The USSR is workinglan up to the0 to irrigate an additionalillion acres. 4 the Soviets spent moraillion rubles on capital investment for melioration and irrigation; in theillion rubles will be required to reach their land reclamation goals. Tho USSR would like to fulfill its goals by utilizing only Soviet resources and equipment, but the scale of work and technology required is too great. Consequently they have turned to tlie
S engineering firmood
international reputation, for help. The Soviets have requested the US firm to submit proposalsumping plant, excavation work for diversion of water from the Ob River to the Caspian Sea area, canal lining techniques, jointless pipe, trickier irrigation, and ionic desalination plants. They are also interested in fuM automation of the irrigation systems themselves. If
participation is acceptable to the ind j. ULions on credits in the US are carried out successfully, the US company will be asked to contribute at increasing technical levels.
Crop and Livestock Improvement
The development of high-yield, non-lodginggrain with drought and disease resistance is theof Soviet plant breeders. Interest inof grain has been stimulated by problemsrecent years. There hasecline in proteincontent, and hence in suitability for milling andthe same time, yields of forage crops havethe burden of supporting the expendingon feed grains. To help achieve theirthe Soviots have solicited qerm plasm from USexperiment stations and US commercial firms. wheat and corn seed have already been purchased andobviously plan to purchase additional seed ofof these and other crops, viz. soybeans,alfalfa. In fact they aro believed to be close todecision toillion in US corngerm plasm, technical assistance in aand seed processing plnats. The use of USin their breeding programs may increase Sovietcorn and sorghum by at least 20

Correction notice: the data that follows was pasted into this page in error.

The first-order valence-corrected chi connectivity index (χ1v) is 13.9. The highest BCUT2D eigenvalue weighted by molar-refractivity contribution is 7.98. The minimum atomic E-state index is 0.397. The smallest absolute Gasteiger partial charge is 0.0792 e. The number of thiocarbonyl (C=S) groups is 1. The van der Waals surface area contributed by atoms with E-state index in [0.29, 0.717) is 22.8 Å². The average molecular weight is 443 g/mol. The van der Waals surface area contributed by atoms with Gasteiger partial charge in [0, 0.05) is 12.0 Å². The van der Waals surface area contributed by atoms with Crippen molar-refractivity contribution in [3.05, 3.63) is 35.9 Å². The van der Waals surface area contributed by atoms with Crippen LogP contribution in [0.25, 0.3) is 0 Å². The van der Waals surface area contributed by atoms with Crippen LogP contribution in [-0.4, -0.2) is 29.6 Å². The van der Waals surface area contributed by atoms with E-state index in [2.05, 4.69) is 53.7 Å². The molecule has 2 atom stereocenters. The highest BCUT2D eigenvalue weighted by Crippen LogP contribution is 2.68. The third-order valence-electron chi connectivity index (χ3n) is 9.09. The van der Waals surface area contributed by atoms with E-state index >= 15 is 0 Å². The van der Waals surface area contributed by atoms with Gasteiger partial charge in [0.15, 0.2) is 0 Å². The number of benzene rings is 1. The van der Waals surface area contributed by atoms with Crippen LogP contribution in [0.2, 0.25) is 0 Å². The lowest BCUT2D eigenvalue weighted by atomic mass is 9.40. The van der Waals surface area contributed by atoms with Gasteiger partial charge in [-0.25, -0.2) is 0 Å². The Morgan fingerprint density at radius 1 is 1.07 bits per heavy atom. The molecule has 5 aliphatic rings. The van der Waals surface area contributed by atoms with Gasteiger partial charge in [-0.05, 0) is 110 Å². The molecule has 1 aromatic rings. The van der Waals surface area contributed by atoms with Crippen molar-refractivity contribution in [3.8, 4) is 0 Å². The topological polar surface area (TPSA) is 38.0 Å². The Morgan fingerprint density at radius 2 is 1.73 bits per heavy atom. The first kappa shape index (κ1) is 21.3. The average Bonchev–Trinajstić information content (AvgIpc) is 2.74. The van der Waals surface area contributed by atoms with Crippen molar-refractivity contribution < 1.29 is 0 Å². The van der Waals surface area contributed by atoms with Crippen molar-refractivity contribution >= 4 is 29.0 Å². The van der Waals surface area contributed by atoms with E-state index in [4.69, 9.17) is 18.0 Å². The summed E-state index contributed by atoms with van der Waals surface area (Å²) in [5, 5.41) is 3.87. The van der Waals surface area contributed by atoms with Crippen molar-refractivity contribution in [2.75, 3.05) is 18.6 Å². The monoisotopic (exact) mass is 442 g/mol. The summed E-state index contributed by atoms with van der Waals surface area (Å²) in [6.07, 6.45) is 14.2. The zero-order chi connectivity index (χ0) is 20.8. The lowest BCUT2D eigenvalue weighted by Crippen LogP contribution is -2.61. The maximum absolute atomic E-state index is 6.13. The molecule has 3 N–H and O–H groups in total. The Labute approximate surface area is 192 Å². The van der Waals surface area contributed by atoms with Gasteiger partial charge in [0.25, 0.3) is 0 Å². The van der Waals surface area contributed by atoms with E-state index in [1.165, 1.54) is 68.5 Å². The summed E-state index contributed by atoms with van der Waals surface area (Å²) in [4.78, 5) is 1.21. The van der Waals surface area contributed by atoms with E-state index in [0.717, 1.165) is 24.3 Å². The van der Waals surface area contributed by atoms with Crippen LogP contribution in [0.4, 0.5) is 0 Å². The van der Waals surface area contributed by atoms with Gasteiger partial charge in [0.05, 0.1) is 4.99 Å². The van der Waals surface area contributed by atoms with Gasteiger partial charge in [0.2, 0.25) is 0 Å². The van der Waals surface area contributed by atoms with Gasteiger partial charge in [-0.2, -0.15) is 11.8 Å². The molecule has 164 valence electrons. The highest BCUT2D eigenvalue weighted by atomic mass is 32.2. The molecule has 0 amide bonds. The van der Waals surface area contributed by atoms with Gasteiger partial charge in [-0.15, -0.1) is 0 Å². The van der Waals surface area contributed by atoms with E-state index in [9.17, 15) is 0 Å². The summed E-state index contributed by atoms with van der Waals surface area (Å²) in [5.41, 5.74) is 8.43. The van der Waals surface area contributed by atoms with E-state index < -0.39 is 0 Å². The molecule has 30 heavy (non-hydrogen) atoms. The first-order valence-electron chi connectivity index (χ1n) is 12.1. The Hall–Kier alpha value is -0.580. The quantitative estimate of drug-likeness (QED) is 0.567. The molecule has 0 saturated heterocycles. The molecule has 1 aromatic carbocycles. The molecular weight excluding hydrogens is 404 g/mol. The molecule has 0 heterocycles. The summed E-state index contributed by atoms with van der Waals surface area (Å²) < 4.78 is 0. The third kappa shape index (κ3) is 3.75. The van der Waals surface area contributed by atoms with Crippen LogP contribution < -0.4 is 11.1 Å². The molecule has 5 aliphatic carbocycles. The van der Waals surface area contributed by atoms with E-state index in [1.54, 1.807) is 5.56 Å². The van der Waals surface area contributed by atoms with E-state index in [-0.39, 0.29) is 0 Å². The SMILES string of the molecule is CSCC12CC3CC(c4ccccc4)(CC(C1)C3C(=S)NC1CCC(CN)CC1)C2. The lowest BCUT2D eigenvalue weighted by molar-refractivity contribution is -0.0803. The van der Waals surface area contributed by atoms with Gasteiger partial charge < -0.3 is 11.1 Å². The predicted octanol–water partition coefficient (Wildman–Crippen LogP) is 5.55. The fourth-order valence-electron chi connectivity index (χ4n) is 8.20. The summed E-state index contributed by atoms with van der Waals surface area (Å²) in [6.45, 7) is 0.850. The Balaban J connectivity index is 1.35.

Feed supplies and an enlightened approach to genetic progress are tho two biggest prob'.cms the Soviets face with respect to livestock production. The USSR needs toits livestock breeds, especially cattle. Soviet agriculturists are only beginning to realize the advantages in feed conversion efficiency and cost reduction which specialized breeds and improved technology offer. They also realize that genetic improvement of their livestock is necessary before they can reach the quality standards achieved ln the US- To narrow this gap the Soviets arc importing some US breeding cattle. They believe that US and Canadian cattle arc aore adaptable to the Soviet climate than those of Western Europe. They have also dismissed
the breeds of Argentina and Australia as not being the type animals they require. Besides US beef* and dairy cattle, swine and goats also have been added in recent years to the existing foreign breeds in Soviet herds. All will be used5 years) program of crossbreeding and selection. In addition to these purchases the Sovietsumber of agreements with US cattle industry organizations whereby they receive livestock technology and methodology to assist them in their breeding programs.